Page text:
After this, there was a slight improvement in the rankings but it was barely noticeable.

So, in the quest to make things better, I decided to take a stroll around the Internet, to see what makes these other blogs tick, and to find out exactly what it is they talk about that viewers find interesting. My findings were eye opening. People find blogs dealing in certain contents more attractive than others. Oh well, I should have known this, my wife never visits my blog, shouldn’t that have told me something? She always complain about me talking about nothing else but Linux, Computer, iPad! Well …

From my findings, blogs that have the following contents seem to excel more than others (not in any order);

– Social news and gossips
– Mobile News
– Free Browsing, mobile hacks, etc
– Online Business : How to make money online without lifting a finger!
– Free this, free that!
– Guys, what else?

This really did set me thinking, do I join the bandwagon? I am damn sure I would excel talking about hacks and the likes, it has always been a major attraction to me. However, one may have to consider the ethical aspect of this, the reason why the blog has only dealt sparingly on this topic. I recently penned a write-up on how to unlock your Etisalat dual SIM phone, you can only guess the number of viewership the topic had!

Thinking seriously, I felt the reason for this blog is to share ideas and not necessarily for commercial gains (Not that I would mind though) and obviously, the articles on the blog seem to fill the needs of a few people, and most importantly, I am happy doing what I do. So why change?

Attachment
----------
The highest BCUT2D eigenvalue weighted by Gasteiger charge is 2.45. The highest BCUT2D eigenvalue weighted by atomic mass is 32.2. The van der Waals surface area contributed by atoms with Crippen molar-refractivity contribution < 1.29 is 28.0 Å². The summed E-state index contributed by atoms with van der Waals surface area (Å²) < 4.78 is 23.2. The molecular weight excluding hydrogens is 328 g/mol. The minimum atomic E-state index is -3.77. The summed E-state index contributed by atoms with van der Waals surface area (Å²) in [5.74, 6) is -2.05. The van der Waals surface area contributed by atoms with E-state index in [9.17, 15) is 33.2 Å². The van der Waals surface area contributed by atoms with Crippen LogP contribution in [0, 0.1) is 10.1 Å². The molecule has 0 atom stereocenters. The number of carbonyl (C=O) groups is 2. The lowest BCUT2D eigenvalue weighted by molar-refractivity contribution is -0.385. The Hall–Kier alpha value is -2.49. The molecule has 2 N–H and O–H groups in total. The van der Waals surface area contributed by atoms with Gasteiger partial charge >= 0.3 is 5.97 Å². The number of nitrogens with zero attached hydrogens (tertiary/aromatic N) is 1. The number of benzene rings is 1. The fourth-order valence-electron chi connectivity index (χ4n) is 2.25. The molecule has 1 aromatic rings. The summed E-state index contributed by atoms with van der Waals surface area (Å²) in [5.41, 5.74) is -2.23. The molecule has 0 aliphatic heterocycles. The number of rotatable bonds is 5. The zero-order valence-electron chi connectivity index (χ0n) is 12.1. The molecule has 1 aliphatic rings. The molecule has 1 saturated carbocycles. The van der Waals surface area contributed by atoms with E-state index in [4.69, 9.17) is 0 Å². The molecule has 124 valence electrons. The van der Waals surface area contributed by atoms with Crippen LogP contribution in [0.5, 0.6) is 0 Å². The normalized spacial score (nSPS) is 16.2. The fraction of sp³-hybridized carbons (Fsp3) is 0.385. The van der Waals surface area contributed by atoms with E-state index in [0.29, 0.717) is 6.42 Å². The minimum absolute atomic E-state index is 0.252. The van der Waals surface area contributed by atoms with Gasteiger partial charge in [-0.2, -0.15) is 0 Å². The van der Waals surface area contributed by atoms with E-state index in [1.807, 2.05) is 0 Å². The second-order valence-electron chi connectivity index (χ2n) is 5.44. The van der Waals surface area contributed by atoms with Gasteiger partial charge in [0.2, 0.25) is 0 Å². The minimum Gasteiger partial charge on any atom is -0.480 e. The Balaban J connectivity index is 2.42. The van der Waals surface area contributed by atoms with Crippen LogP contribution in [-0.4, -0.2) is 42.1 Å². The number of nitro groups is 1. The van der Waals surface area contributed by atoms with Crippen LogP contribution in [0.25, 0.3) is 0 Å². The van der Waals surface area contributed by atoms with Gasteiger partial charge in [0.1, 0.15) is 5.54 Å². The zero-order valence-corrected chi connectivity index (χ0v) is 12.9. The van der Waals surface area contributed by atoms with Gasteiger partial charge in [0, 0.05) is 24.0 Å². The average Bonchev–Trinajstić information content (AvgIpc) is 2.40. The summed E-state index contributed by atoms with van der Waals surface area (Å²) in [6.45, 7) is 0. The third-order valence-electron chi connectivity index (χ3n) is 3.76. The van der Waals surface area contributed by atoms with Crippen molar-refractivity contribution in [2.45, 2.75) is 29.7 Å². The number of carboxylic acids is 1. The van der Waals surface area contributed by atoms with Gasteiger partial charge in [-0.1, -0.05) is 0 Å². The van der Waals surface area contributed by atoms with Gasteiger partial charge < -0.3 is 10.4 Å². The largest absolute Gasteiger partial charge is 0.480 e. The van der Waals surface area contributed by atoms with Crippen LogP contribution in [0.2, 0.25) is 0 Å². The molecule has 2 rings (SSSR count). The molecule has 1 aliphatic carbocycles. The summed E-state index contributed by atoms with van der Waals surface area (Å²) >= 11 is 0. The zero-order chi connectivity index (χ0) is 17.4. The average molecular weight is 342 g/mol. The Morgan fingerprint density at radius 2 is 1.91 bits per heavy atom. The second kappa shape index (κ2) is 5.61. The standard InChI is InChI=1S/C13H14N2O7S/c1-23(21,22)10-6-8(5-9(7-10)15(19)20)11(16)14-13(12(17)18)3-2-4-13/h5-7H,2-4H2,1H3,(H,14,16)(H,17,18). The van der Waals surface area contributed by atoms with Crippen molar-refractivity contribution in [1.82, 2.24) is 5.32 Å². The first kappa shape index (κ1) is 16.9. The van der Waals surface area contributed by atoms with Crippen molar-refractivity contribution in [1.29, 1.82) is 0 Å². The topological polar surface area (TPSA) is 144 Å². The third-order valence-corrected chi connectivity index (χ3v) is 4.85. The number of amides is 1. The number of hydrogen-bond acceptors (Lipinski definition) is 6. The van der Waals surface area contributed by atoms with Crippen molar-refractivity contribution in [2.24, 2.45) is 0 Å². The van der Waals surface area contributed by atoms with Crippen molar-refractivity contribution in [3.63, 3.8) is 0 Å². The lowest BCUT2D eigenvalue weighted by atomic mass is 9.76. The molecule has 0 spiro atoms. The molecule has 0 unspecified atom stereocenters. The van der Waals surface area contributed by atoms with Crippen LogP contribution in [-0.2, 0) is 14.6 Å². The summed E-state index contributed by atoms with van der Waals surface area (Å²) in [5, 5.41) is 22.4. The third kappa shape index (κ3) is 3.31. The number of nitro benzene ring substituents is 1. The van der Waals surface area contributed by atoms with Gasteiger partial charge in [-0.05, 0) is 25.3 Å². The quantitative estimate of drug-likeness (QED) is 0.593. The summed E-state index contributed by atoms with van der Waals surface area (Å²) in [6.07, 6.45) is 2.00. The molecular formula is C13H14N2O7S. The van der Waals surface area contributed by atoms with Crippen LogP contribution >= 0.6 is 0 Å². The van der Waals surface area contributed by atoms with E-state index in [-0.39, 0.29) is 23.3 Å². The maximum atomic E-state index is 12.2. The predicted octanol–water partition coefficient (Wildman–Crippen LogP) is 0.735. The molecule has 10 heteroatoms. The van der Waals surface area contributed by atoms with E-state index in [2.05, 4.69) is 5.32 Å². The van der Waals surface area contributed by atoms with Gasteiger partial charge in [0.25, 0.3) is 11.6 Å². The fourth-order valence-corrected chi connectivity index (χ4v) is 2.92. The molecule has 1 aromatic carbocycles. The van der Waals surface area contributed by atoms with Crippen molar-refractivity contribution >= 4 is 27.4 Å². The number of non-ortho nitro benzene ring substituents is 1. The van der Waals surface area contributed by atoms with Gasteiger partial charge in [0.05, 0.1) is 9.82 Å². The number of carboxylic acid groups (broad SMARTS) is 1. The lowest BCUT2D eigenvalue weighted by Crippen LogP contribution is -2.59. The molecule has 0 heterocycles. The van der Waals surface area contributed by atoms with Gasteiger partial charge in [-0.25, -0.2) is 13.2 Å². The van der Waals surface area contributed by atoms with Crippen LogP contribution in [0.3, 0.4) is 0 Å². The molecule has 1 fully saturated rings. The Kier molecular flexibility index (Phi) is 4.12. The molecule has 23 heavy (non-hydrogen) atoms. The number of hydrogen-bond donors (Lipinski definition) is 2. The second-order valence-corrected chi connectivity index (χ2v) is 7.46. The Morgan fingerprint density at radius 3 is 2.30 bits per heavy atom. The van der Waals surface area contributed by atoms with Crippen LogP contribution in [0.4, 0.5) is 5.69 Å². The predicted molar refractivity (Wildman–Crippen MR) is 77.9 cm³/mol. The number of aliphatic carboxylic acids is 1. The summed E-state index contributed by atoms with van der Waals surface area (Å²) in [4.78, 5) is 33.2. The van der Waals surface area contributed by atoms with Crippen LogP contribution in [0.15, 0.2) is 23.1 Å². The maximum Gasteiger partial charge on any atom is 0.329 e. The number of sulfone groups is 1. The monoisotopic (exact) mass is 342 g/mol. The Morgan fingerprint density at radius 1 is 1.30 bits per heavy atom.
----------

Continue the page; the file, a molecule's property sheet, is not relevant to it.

You see, I am a Geek, a Geek by birth and inclination (Borrowing from Wole Soyinka’s words) and anything short of the blog content would amount to not being true to oneself. I only hope and pray that “Insha Allah, By God’s Grace” (Borrowing, again, from the words of my high school teacher), this blog would get to the top of all rankings, someday.

PS: This article was meant to coincide with the birthday of my darling wife, I actually penned it about 2 weeks ago, but couldn’t find the time to type it out! So much for frequency of posts!!

Happy Birthday, Dear. Happy Birthday, “Diary of a Geek”


Unlock Your Etisalat Dual SIM Phones

I recently got a dual SIM phone from Etisalat, the variant without the camera. I needed the phone to house my numerous SIM cards as it is almost impossible in Nigeria to be loyal to any mobile network. And no, i am not a con artist, all my SIMs are duly registered!

Unfortunately, Etisalat signals is almost non-existent in my neighbourhood, so it was like i was carrying a dead weight around.